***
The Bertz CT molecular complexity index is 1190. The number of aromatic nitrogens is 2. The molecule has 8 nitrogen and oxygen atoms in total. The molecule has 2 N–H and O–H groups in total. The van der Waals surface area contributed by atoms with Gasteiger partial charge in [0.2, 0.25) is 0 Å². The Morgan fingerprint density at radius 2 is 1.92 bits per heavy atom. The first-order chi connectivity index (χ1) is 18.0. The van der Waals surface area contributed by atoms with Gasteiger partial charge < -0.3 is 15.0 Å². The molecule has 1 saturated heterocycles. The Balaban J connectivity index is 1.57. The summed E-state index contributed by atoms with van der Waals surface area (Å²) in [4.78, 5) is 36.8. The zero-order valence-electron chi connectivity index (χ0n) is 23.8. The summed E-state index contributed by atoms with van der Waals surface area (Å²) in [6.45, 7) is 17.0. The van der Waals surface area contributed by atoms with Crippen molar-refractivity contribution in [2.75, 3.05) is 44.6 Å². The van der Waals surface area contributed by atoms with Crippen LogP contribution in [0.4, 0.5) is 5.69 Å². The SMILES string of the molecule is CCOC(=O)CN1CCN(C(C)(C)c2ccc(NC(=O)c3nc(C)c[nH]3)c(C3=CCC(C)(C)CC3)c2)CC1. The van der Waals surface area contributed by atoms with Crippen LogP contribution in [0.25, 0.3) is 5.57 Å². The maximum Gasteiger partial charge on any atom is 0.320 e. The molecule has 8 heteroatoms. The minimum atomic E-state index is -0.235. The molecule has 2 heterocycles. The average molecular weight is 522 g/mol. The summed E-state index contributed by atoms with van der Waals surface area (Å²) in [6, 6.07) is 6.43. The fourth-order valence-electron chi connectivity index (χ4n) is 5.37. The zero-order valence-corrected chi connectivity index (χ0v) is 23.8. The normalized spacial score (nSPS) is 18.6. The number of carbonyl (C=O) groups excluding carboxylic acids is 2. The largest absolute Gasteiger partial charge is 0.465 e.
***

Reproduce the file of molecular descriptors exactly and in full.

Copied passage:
The Bertz CT molecular complexity index is 1190. The number of aromatic nitrogens is 2. The molecule has 8 nitrogen and oxygen atoms in total. The molecule has 2 N–H and O–H groups in total. The van der Waals surface area contributed by atoms with Gasteiger partial charge in [0.2, 0.25) is 0 Å². The Morgan fingerprint density at radius 2 is 1.92 bits per heavy atom. The first-order chi connectivity index (χ1) is 18.0. The van der Waals surface area contributed by atoms with Gasteiger partial charge < -0.3 is 15.0 Å². The molecule has 1 saturated heterocycles. The Balaban J connectivity index is 1.57. The summed E-state index contributed by atoms with van der Waals surface area (Å²) in [4.78, 5) is 36.8. The zero-order valence-electron chi connectivity index (χ0n) is 23.8. The summed E-state index contributed by atoms with van der Waals surface area (Å²) in [6.45, 7) is 17.0. The van der Waals surface area contributed by atoms with Crippen molar-refractivity contribution in [2.75, 3.05) is 44.6 Å². The van der Waals surface area contributed by atoms with Crippen LogP contribution in [0.4, 0.5) is 5.69 Å². The SMILES string of the molecule is CCOC(=O)CN1CCN(C(C)(C)c2ccc(NC(=O)c3nc(C)c[nH]3)c(C3=CCC(C)(C)CC3)c2)CC1. The van der Waals surface area contributed by atoms with Crippen LogP contribution in [0.25, 0.3) is 5.57 Å². The maximum Gasteiger partial charge on any atom is 0.320 e. The molecule has 8 heteroatoms. The minimum atomic E-state index is -0.235. The molecule has 2 heterocycles. The average molecular weight is 522 g/mol. The summed E-state index contributed by atoms with van der Waals surface area (Å²) in [6, 6.07) is 6.43. The fourth-order valence-electron chi connectivity index (χ4n) is 5.37. The zero-order valence-corrected chi connectivity index (χ0v) is 23.8. The normalized spacial score (nSPS) is 18.6. The number of carbonyl (C=O) groups excluding carboxylic acids is 2. The largest absolute Gasteiger partial charge is 0.465 e.